Despite scientific advancements, there are still mysteries in the 21st century that continue to astonish us when we contemplate them. These depths make us aware of our smallness and lack of knowledge about the world we live in. They remind us of our place in the universe and provide us with a dose of humility.

The ego is a curious mental construct that combines contributions from various psychological disciplines, manifesting as a volatile concept that each individual shapes according to their experiences. Measuring the ego, or lack thereof, is part of the tense landscape of our coexistence in increasingly complex multicultural societies. Under this mask we call “ego,” there are other regions that are more difficult to manage because they require virtues that are uncommon in a fiercely competitive world addicted to digital hyperconnectivity and technological acceleration. But wherever we look, prioritizing the climate emergency, the challenges are evident: we are immersed in conscious and unconscious “new depths” that are drastically altering our view of the world, life, and the universe.

On February 14, 1990, six billion kilometers away from Earth, the Voyager 1 spacecraft took a photograph of our planet that has since become an undeniable reference for the humility lesson we need in all areas of existence. Carl Sagan, the great American scientist and communicator, dedicated a text to this image that summarizes our place in the known universe like few others. It is part of that great lesson of humility that all scientific disciplines should include as an essential ethic, as the scientific method itself supports.

This new multidimensional depth is very recent. It is a mere instant in terms of deep time. The Copernican revolution should have eroded our proverbial anthropocentrism and anthropomorphism, but in the third decade of the 21st century, there would be no excuses for not admitting that, as a planet and as a species, we are not the center of anything, except perhaps our own destiny.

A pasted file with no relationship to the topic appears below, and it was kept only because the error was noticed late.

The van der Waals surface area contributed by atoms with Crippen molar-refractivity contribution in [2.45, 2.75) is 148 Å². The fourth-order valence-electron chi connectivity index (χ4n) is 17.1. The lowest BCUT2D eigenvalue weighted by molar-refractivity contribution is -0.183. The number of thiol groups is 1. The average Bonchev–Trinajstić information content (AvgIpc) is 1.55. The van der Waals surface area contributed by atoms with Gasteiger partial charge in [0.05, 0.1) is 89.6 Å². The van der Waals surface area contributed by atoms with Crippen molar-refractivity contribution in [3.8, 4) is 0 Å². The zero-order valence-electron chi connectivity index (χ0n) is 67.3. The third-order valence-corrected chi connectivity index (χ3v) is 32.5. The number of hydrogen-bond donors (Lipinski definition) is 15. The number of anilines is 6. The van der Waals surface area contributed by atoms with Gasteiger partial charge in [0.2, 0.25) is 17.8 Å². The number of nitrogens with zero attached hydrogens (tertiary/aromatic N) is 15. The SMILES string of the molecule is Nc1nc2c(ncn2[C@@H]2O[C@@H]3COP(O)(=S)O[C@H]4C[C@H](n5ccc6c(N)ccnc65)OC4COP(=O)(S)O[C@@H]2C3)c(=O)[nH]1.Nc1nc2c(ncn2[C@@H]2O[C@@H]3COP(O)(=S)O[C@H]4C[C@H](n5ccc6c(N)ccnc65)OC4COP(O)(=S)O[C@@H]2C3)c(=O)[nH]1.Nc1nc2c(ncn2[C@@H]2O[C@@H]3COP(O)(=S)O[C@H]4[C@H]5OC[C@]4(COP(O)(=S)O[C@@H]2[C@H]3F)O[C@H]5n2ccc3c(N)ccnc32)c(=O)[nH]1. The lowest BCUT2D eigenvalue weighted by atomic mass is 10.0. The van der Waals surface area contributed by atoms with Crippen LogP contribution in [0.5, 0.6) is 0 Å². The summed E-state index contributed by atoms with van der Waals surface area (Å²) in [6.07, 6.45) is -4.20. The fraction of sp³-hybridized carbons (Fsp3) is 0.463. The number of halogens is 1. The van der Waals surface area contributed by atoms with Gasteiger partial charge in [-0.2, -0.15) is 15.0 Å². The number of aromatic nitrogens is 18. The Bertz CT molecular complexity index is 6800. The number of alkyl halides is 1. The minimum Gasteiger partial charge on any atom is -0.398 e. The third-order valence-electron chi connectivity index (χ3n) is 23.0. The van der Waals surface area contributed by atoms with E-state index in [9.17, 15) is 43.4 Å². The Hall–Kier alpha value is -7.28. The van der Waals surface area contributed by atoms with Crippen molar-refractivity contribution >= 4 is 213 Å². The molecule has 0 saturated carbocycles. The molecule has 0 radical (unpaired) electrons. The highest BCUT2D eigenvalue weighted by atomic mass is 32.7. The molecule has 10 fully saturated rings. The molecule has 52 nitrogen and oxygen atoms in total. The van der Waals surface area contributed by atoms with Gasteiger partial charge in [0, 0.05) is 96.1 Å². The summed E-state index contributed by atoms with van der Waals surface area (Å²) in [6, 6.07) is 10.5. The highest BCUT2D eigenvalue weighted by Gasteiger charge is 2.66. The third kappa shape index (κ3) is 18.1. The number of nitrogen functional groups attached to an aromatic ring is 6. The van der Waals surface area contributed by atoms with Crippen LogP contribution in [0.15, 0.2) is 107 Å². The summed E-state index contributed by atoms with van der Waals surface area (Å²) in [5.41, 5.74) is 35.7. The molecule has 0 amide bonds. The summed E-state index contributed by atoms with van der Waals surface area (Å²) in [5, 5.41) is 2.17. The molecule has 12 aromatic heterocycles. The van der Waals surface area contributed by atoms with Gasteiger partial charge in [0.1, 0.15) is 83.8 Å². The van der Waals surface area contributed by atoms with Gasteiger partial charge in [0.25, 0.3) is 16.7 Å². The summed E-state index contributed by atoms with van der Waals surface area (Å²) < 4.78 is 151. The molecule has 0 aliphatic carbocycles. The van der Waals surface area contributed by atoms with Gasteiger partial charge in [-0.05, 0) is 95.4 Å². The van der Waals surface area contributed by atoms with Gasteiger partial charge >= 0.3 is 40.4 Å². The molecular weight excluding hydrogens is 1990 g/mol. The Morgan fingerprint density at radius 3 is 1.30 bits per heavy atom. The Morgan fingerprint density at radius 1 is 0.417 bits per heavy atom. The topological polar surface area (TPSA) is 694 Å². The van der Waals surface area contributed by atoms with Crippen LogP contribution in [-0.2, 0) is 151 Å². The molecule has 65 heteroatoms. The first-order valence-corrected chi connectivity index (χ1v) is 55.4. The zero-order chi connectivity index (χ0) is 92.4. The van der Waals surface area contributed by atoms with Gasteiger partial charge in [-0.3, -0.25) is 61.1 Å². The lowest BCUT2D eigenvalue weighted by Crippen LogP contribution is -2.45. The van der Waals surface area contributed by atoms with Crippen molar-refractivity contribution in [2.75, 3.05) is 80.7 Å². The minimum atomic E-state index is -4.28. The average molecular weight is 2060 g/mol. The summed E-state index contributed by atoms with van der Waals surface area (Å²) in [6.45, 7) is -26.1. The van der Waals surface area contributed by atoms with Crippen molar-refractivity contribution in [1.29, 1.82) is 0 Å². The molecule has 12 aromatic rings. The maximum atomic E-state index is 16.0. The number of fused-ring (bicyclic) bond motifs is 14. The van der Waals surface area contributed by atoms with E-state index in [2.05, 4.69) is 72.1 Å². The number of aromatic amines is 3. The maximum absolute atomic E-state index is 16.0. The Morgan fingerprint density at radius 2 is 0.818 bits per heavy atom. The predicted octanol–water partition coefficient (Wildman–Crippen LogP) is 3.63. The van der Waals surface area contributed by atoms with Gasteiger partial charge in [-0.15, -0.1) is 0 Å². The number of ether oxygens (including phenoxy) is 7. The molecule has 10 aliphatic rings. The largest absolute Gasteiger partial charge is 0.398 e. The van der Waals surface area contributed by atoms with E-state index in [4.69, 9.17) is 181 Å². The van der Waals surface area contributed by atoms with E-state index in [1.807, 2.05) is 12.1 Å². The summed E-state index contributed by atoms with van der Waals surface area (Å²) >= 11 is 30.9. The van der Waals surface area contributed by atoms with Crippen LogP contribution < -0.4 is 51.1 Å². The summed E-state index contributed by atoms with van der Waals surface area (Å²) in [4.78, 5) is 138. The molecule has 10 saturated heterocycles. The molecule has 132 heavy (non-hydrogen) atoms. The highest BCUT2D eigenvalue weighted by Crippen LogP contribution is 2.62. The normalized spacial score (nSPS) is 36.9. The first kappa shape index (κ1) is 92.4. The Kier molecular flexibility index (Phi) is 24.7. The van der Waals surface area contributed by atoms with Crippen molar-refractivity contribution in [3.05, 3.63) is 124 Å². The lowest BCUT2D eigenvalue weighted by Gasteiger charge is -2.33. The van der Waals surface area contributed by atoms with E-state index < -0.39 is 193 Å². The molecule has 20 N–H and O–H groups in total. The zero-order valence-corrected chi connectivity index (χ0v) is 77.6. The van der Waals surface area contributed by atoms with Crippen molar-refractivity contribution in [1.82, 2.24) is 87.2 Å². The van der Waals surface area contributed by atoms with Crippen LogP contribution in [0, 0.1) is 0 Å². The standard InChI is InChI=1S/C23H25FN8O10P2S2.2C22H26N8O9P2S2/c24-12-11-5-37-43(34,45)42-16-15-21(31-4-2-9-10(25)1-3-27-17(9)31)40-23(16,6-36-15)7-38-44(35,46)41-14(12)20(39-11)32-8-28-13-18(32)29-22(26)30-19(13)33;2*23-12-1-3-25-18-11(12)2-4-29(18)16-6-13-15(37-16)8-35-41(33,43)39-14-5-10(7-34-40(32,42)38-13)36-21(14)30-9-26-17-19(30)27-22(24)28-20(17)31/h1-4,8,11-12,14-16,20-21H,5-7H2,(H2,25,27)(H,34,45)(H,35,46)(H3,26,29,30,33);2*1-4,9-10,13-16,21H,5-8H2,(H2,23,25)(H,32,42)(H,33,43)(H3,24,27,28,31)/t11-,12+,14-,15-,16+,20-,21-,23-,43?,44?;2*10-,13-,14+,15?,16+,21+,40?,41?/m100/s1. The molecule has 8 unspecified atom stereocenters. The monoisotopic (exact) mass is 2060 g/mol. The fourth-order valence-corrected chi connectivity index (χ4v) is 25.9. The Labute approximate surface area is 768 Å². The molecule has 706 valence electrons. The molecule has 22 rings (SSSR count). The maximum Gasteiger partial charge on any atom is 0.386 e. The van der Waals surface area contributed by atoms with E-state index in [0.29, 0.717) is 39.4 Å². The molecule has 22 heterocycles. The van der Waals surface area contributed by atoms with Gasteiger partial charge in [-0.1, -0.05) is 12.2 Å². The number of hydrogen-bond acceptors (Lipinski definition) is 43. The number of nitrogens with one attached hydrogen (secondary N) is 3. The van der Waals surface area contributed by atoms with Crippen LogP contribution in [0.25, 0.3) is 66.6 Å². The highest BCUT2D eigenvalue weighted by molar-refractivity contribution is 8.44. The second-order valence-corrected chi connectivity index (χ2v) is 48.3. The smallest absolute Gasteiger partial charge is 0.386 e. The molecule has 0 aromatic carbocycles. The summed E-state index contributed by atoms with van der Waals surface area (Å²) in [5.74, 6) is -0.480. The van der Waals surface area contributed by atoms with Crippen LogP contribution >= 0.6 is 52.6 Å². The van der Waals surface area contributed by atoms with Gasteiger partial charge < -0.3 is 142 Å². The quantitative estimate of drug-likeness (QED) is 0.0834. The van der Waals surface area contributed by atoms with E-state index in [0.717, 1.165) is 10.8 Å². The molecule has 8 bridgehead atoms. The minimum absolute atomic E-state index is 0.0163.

Acknowledging these truths does not mean denying our millennia-long quest for perennial wisdom or the need to unravel the great secrets of life and the world. On the contrary, it is the essence of scientific, philosophical, and poetic knowledge, as conceived by its greatest proponents. Its fallible nature guarantees epistemological (and ontological) sanity in the face of the fundamentalisms and fanaticisms that fuel ideologies of hatred, exclusion, and war.

Abyssal fauna and flora have been studied for decades in pioneering explorations, such as those by Auguste Piccard (1960) – with feats that have yet to be surpassed – or more recent ones, such as Five Deeps (2019), a survey of the main oceanic trenches in the five oceans. This project aims to rigorously research the deepest marine skin, that zone of intense darkness on which more things depend than we can imagine. These abyssal ecosystems sustain the spirals of ascending biodiversity, influencing ocean currents that play a decisive role in accelerating or mitigating change.

Source: Originally written by Jorge Riechmann in CCCB Lab.